• To be free to enjoy sunny afternoons with friends, dance when no one is looking, and laugh out loud
• To be able to travel the world and learn about other cultures, ideas, and beliefs
• To pursue a clear and meaningful purpose
• To work with people you like, learn from, and respect
• To feel healthy, loved, and in love
• To make a difference in the world
• To use your talents, energy, and creativity
• To live in a place that feels like home
• To be respected
• To feel like your life means something
That’s all part of filling the reality check void, and that’s what this book is all about.
The challenge for you is that your vision of a meaningful, fulfilling life can conflict with an impersonal real world that does not want to accommodate your needs, ambition, personality, background, and perspective. It expects you
to accommodate it
! This creates an adversarial relationship that can make you feel powerless and grow into frustration, second guessing, confusion, and restlessness. BREAKFAST WITH TIFFANY
Back at the coffee shop, I asked Tiffany what she could do to make her life more the way she wanted. I’ve found that most people who feel stuck like Tiffany know what they need to do. They just haven’t done it. Tiffany answered, “I need a job where I’m happy. That would be the biggest thing. I want to look forward to what I spend most of my day doing.”
We talked about this for a while and came to the obvious conclusion that she needed either to somehow change her current work situation or to consider getting a different job. The only advice I gave her was something she had simply lost sight of in her frustration: She was still in control of her life
—not her boss, best friend, roommates, or mom. Her life would start getting better the moment
she stood up for herself.
Three weeks later, Tiffany and I met again at the tiny coffee shop. I was half expecting her to share some excuses as to why she hadn't done anything. Instead, the look
Tiffany was so excited to tell me what happened since our last conversation that I had to get her to slow down so I could get the story straight: Tiffany had decided that she was sick and tired of being overworked and underappreciated, so she told her boss exactly what was on her mind. At first he was flustered and insulted. Then he blamed her for the situation. “At the end of the week I was ready to quit,” she said. “When suddenly my boss walks into my office, apologizes, and gives me a twenty-four-thousand-dollar raise and control of my schedule!”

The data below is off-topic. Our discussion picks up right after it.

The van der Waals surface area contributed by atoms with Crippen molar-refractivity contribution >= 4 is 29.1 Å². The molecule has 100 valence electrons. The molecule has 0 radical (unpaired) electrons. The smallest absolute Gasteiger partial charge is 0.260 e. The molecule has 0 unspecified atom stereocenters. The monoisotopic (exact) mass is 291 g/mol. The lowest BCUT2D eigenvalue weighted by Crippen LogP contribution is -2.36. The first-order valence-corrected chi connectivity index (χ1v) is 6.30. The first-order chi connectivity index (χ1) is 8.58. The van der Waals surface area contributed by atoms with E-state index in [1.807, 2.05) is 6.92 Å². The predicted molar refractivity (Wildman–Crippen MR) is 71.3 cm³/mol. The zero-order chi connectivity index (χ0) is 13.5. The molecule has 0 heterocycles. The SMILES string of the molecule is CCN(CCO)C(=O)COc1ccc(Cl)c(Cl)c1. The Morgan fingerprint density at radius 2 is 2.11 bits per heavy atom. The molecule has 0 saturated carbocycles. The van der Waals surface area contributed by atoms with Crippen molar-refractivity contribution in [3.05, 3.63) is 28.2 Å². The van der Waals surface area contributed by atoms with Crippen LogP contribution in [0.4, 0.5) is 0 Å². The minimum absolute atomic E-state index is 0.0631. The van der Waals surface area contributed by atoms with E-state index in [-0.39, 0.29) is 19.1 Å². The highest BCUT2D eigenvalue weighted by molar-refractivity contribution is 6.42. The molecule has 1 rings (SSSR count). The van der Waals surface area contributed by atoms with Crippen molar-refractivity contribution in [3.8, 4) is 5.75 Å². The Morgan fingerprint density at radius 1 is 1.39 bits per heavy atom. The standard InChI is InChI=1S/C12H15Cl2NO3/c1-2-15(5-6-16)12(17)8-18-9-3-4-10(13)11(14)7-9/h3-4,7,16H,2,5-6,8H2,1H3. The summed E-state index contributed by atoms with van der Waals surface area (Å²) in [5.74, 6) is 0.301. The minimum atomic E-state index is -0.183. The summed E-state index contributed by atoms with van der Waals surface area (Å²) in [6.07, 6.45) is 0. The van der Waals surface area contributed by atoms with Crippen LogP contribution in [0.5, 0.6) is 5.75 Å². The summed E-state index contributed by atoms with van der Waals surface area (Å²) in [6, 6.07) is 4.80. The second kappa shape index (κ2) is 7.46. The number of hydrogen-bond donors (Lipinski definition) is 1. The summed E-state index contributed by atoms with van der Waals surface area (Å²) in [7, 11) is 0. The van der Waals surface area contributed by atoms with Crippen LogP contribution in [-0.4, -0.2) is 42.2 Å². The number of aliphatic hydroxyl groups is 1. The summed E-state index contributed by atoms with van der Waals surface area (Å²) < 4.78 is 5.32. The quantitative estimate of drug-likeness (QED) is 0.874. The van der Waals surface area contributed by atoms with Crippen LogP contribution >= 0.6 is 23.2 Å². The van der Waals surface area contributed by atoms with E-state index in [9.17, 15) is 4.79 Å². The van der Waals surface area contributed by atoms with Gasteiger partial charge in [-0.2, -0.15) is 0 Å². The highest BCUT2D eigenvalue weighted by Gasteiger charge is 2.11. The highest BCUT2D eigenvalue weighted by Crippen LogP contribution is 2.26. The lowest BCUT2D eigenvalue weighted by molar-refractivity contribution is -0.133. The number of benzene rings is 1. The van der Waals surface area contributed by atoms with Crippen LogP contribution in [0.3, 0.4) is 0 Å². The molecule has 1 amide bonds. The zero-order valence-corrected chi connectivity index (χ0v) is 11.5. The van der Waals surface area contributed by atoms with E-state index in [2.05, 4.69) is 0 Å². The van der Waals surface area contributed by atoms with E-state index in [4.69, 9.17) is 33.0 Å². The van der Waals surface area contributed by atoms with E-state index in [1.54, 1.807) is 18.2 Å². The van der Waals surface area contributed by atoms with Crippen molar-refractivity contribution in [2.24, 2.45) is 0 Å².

We high-fived in the middle of the coffee shop!
Tiffany sipped her latte and then said, “I never saw how much control I had over my life until I used it. For a while there I really thought being unhappy was part of growing up and becoming an adult. I was scared. I was afraid that telling my boss how I felt might get me fired or make me look childish. I don’t feel that way anymore. In fact, I think my frustration was an alarm telling me it was time to be honest with myself and start doing what was best for me.”
Tiffany was beginning to see something that many twentysomethings overlook as they are pushed around in the real world: You choose your own path. You choose where you work. You choose whom you date. You choose where you live. You choose what you study. You choose what you do in your free time. You choose, and those choices strung together become your life.
One year later Tiffany did leave her job. She took a new position in a coastal town. Now she likes where she works and the people she works with, she has a serious boyfriend with talk of marriage on the horizon, and she hangs out at the beach on the weekends. What a life! And she made it all happen by courageously standing up for her life and herself.
Tiffany, like you, had the power all along to start creating a life that felt meaningful and right. The only person who doubted that was herself. Not anymore.BOUNCED
:My happiness is out of my hands.CASHED
:How I feel about my life is determined by how I choose to live my life.LET’S GET READY TO RUMBLE
You may think you found this book at just the right time. I think you’re right! This book’s message—to stand up and create the life you want—is precisely what you need to hear now. Part of your life, maybe the entire last few years, has left you wanting more meaning, inspiration, adventure, and purpose. It’s time you do something about it. By picking this book as your guide, you are also telling the world that you want to pave this path on your own terms.
What you need are not excuses, money–back guarantees, or group hugs but time–tested strategies to get you on a better course. You usually pick up these strategies after years of being promoted through the school of hard knocks. But you don't want to wade through years of setbacks and sucker punches to learn how to feel alive. You want to use every resource and talent you can to get what you most want out of your life right now